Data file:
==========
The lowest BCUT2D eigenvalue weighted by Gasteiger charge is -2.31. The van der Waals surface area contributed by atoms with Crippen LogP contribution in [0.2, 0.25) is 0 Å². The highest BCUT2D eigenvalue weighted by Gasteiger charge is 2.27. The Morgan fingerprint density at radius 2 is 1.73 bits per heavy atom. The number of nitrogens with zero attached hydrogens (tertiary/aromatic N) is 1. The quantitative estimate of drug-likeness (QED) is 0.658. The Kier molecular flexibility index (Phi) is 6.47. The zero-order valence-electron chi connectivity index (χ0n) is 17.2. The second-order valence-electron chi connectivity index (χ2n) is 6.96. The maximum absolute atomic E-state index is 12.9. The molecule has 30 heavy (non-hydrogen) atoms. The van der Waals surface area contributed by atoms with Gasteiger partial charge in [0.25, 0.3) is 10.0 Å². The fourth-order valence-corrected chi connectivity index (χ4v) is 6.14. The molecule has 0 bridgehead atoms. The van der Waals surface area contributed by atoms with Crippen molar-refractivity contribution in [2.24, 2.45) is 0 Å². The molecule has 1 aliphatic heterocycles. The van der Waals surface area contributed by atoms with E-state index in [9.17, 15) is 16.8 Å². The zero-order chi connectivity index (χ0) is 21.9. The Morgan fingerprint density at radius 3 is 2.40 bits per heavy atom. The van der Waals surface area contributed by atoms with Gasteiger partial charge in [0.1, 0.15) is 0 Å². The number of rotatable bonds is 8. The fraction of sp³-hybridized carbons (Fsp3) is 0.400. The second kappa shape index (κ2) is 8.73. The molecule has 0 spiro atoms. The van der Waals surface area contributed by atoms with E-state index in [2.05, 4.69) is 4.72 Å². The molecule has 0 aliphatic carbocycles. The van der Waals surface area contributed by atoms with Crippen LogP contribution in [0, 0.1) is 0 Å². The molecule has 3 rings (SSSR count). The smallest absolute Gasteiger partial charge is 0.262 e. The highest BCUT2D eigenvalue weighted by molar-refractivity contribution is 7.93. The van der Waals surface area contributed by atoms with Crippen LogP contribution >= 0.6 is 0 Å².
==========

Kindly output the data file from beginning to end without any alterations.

The lowest BCUT2D eigenvalue weighted by Gasteiger charge is -2.31. The van der Waals surface area contributed by atoms with Crippen LogP contribution in [0.2, 0.25) is 0 Å². The highest BCUT2D eigenvalue weighted by Gasteiger charge is 2.27. The Morgan fingerprint density at radius 2 is 1.73 bits per heavy atom. The number of nitrogens with zero attached hydrogens (tertiary/aromatic N) is 1. The quantitative estimate of drug-likeness (QED) is 0.658. The Kier molecular flexibility index (Phi) is 6.47. The zero-order valence-electron chi connectivity index (χ0n) is 17.2. The second-order valence-electron chi connectivity index (χ2n) is 6.96. The maximum absolute atomic E-state index is 12.9. The molecule has 30 heavy (non-hydrogen) atoms. The van der Waals surface area contributed by atoms with Gasteiger partial charge in [0.25, 0.3) is 10.0 Å². The fourth-order valence-corrected chi connectivity index (χ4v) is 6.14. The molecule has 0 bridgehead atoms. The van der Waals surface area contributed by atoms with Crippen molar-refractivity contribution in [2.24, 2.45) is 0 Å². The molecule has 1 aliphatic heterocycles. The van der Waals surface area contributed by atoms with E-state index in [9.17, 15) is 16.8 Å². The zero-order chi connectivity index (χ0) is 21.9. The Morgan fingerprint density at radius 3 is 2.40 bits per heavy atom. The van der Waals surface area contributed by atoms with Gasteiger partial charge in [0.1, 0.15) is 0 Å². The number of rotatable bonds is 8. The fraction of sp³-hybridized carbons (Fsp3) is 0.400. The second kappa shape index (κ2) is 8.73. The molecule has 0 spiro atoms. The van der Waals surface area contributed by atoms with E-state index in [2.05, 4.69) is 4.72 Å². The molecule has 0 aliphatic carbocycles. The van der Waals surface area contributed by atoms with Crippen LogP contribution in [0, 0.1) is 0 Å². The molecule has 3 rings (SSSR count). The smallest absolute Gasteiger partial charge is 0.262 e. The highest BCUT2D eigenvalue weighted by molar-refractivity contribution is 7.93. The van der Waals surface area contributed by atoms with Crippen LogP contribution >= 0.6 is 0 Å².